At the UCLA-supported pop-up clinic fo farmworkers in Palmdale, California, hosted by Clinica Romero, seated, L. to R.: Dr. Oscar E. Gallardo Huizar, Olive View-UCLA Internal Medicine resident, Becca Nelson, UCLA undergraduate, Janell Moore (MPH ’14), FSPH staff; standing, L. to R.: Edith Hernandez (MPH ’15), then public health manager for Clinica Romero; H. Travis Moore, student at UCLA Anderson School of Management; Dr. Kristen Choi, faculty member in FSPH and the UCLA School of Nursing; Dr. Pooja Desai, UCLA Internal Medicine resident; India Richter, FSPH staff; and Dr. Pamina Gorbach, FSPH faculty member.

“As the vaccines were becoming available, it was clear that a lot of FQHCs and other clinics serving vulnerable populations that were getting vaccine allocation didn’t have the kind of data infrastructure support to fulfill the state’s requirements,” Shover says. “I knew there were many students, including from the Fielding School, who were at home during the pandemic and would be excited to help, so we put out a call for data volunteers and matched a bunch of students with clinics that needed assistance.”

Over the ensuing months, as Shover conducted site visits and learned about other needs the FQHCs had, her recruitment efforts broadened. In all, Shover connected some 200 clinical and non-clinical volunteers with opportunities to support the vaccine programs of approximately a dozen FQHCs around L.A. County, as well as supporting the work of Housing for Health, a division of the L.A. County Department of Health Services that has engaged in a street-based COVID-19 response. The volunteers included more than a dozen FSPH students, many of whom continued to provide support on an ongoing basis, in some cases as summer practicum experiences.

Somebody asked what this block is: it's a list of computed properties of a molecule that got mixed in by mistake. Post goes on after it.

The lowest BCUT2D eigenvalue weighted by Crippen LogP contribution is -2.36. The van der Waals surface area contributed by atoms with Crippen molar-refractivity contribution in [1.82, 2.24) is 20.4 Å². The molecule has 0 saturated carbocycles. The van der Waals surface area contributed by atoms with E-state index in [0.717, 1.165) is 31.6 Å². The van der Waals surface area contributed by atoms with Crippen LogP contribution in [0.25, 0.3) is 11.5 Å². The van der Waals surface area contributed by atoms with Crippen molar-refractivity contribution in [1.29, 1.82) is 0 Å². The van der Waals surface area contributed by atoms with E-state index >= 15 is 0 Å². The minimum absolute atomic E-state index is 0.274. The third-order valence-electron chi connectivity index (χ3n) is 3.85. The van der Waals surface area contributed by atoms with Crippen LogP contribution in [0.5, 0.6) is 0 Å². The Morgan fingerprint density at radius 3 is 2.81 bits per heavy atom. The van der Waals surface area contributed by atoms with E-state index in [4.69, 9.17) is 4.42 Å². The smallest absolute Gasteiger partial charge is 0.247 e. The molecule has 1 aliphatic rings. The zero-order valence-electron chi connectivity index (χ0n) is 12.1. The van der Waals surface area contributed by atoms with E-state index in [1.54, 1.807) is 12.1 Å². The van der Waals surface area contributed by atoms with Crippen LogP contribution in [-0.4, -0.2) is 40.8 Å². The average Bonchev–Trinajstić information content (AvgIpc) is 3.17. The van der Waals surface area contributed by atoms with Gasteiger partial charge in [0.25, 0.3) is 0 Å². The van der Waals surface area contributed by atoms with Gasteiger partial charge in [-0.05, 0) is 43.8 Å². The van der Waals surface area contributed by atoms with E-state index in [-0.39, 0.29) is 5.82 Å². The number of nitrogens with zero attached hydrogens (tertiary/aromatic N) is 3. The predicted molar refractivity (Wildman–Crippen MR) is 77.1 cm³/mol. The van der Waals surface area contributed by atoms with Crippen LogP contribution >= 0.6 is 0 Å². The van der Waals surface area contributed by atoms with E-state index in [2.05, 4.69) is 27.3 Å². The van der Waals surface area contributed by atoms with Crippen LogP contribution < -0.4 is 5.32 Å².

Allison Rosen, an FSPH doctoral student in the Department of Epidemiology, joined Shover’s volunteer program in January 2021, initially as a consulting epidemiologist with St. John’s Well Child and Family Center, an FQHC that is among the largest healthcare providers in South and Central Los Angeles. Rosen provided recommendations for data management, trained staff on vaccine reporting requirements, and assisted with patient registration at vaccine clinics. In May 2021, she began working as a supervising epidemiologist for Housing for Health. “It’s been both exciting and rewarding to use the knowledge and skills I’ve gained as an FSPH student to increase COVID-19 vaccination access for people experiencing homelessness in L.A.,” Rosen says.